/Lionel Sanders

About Lionel Sanders

Lionel Sanders, CPA is a Principal at Gumbiner Savett Inc. who assists his clients with accounting, taxation, and all aspects of the management of a business. As a collector and donor of fine art, Lionel cultivates a professional focus in the visual arts, where he understands the needs of clients who are individual collectors, artists, galleries, and print shops. Lionel's other areas of specialty include income taxes, estates & trusts, real estate, law firms, the health industry, retail, wholesale distribution, entertainment, technology, and manufacturing.

Consider these four tips if art donations are included in your estate plan

By |2020-03-04T19:07:21+00:00April 11th, 2019|Articles, Blog|

Art Donations Charitable giving is a key part of estate planning for many people. If you have a collection of valuable art, you may consider donating one or more pieces to receive tax deductions. Generally, it’s advantageous to donate appreciated property to avoid capital gains taxes. Because the top federal capital gains [...]

Antiques, Art & Collectibles – Plan To Maximize Tax Benefits

By |2019-06-04T22:03:34+00:00April 3rd, 2019|Blog|

Art, antiques and collectibles are mentioned in portions of the Internal Revenue Code, usually with more stringent rules surrounding them. Note that by donating the same piece of art instead of selling it, you would remove the 28% capital gains tax and you would receive an income tax deduction for the appraised value of the art.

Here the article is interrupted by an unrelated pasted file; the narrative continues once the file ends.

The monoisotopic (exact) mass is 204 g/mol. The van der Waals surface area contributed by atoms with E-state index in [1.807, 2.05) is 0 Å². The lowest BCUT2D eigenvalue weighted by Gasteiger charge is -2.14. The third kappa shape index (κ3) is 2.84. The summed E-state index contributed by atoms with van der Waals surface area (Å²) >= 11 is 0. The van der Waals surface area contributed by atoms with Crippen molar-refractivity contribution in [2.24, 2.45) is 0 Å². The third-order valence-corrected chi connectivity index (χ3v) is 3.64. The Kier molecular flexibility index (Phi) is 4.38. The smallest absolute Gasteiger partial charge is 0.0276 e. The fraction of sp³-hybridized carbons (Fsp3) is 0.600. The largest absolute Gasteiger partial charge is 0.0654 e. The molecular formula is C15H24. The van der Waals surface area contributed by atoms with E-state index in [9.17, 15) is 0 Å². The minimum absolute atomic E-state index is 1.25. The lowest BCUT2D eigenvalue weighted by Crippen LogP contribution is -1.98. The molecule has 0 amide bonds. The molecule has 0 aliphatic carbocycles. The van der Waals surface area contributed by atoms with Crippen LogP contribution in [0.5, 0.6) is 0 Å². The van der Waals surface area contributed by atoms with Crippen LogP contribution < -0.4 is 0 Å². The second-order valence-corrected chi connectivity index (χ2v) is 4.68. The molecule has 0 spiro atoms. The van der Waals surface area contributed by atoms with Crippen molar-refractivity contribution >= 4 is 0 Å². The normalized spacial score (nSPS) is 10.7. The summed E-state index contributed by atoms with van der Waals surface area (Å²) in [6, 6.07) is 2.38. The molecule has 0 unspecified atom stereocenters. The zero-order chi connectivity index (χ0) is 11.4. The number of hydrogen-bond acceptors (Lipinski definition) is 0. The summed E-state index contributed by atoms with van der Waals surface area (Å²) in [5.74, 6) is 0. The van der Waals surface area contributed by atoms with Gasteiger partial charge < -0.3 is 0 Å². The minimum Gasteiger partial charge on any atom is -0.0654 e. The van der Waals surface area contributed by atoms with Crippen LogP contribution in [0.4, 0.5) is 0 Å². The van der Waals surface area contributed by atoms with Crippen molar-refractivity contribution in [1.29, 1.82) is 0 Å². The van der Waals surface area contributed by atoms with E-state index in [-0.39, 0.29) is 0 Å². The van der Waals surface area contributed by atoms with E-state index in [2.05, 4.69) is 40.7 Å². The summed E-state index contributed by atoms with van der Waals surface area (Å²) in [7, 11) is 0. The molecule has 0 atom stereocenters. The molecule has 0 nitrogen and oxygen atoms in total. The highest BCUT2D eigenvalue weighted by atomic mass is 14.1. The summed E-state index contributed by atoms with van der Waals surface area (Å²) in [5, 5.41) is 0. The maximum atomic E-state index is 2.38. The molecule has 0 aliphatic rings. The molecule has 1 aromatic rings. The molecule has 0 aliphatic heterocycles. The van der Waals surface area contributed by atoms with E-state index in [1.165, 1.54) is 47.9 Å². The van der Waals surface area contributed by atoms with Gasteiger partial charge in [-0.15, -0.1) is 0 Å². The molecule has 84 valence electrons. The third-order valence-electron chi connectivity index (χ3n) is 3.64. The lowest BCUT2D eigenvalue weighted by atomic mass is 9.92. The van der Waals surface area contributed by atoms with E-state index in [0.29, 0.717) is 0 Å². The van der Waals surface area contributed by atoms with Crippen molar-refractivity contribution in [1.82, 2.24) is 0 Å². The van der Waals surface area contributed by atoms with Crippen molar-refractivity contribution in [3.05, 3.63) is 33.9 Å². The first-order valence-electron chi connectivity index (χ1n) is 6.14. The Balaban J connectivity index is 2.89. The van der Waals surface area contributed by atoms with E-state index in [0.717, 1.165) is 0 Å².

Art, Antiques & Collectibles – Plan To Maximize Tax Benefits

By |2017-08-10T22:18:20+00:00August 9th, 2017|Tax Planning|

Art, antiques and collectibles are mentioned in portions of the Internal Revenue Code, usually with more stringent rules surrounding them. Note that by donating the same piece of art instead of selling it, you would remove the 28% capital gains tax and you would receive an income tax deduction for the appraised value of the art.

Five Tips For 1099 Filing Obligations

By |2017-05-24T13:42:21+00:00January 14th, 2015|Tax Planning|

The IRS uses Form 1099 as a tool to help verify that taxpayers are reporting their income. Businesses file Form 1099 with the IRS to report payments to vendors or recipients, then the IRS attempts to verify that these payments are actually reported as income on the tax return of that individual or company. For the reporting year 2014, businesses need to prepare 1099s in time to be given to vendors by February 2, 2015, and IRS copies must be filed by March 2, 2015. The IRS due date is extended to March 31, 2015, for electronically filed returns.

Tax Court Cautionary Tale: Classifying Workers as Contractors

By |2017-05-24T13:42:21+00:00January 5th, 2015|Tax Planning|

The issue of whether workers should be classified as employees or independent contractors for federal employment tax purposes has been a source of controversy for decades. The saga continues. This article summarizes a recent U.S. Tax Court decision on the classification of a manager in the home care industry.

4 Tips to Buying Art as an Investment

By |2017-05-24T13:42:22+00:00September 11th, 2014|Articles, Estate & Trusts, Tax Planning|

Should you buy art as an investment? It is a good question, and one that merits some careful consideration. Although I love art, my job as the accountant is to advise my clients regarding the tax ramifications and keep them compliant with the tax rules. But sometimes clients need a sounding board so my general advice breaks down into these key points:

Are you a Baby Boom Entrepreneur?

By |2017-05-24T13:42:26+00:00March 12th, 2014|Articles, Business Advice, Succession Planning|

The oldest of the baby boomers—born between 1946 and 1964—currently are winding down their careers, including thousands of business owners. Unlike previous generations, however, baby boom entrepreneurs are expected to face fierce competition when courting potential buyers. With approximately 25% of the total US population made up by baby boomers (as of 2011), many as [...]

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